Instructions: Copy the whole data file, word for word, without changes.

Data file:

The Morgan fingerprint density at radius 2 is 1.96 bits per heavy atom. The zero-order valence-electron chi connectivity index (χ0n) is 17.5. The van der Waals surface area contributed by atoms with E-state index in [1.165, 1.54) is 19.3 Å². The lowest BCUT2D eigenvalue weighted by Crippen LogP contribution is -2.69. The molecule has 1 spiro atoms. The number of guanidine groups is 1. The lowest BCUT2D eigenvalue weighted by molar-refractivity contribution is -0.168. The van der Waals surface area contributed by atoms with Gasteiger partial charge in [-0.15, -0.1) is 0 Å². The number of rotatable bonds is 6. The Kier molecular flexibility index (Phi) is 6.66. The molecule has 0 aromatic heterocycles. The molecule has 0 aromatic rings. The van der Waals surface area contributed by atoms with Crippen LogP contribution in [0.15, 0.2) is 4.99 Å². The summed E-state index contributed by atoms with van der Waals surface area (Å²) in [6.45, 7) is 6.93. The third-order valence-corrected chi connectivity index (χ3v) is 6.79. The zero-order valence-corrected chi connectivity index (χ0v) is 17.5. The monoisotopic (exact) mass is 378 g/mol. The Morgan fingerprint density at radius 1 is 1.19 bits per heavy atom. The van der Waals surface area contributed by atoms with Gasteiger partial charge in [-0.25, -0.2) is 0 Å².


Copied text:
The Morgan fingerprint density at radius 2 is 1.96 bits per heavy atom. The zero-order valence-electron chi connectivity index (χ0n) is 17.5. The van der Waals surface area contributed by atoms with E-state index in [1.165, 1.54) is 19.3 Å². The lowest BCUT2D eigenvalue weighted by Crippen LogP contribution is -2.69. The molecule has 1 spiro atoms. The number of guanidine groups is 1. The lowest BCUT2D eigenvalue weighted by molar-refractivity contribution is -0.168. The van der Waals surface area contributed by atoms with Gasteiger partial charge in [-0.15, -0.1) is 0 Å². The number of rotatable bonds is 6. The Kier molecular flexibility index (Phi) is 6.66. The molecule has 0 aromatic heterocycles. The molecule has 0 aromatic rings. The van der Waals surface area contributed by atoms with Crippen LogP contribution in [0.15, 0.2) is 4.99 Å². The summed E-state index contributed by atoms with van der Waals surface area (Å²) in [6.45, 7) is 6.93. The third-order valence-corrected chi connectivity index (χ3v) is 6.79. The zero-order valence-corrected chi connectivity index (χ0v) is 17.5. The monoisotopic (exact) mass is 378 g/mol. The Morgan fingerprint density at radius 1 is 1.19 bits per heavy atom. The van der Waals surface area contributed by atoms with Gasteiger partial charge in [-0.25, -0.2) is 0 Å².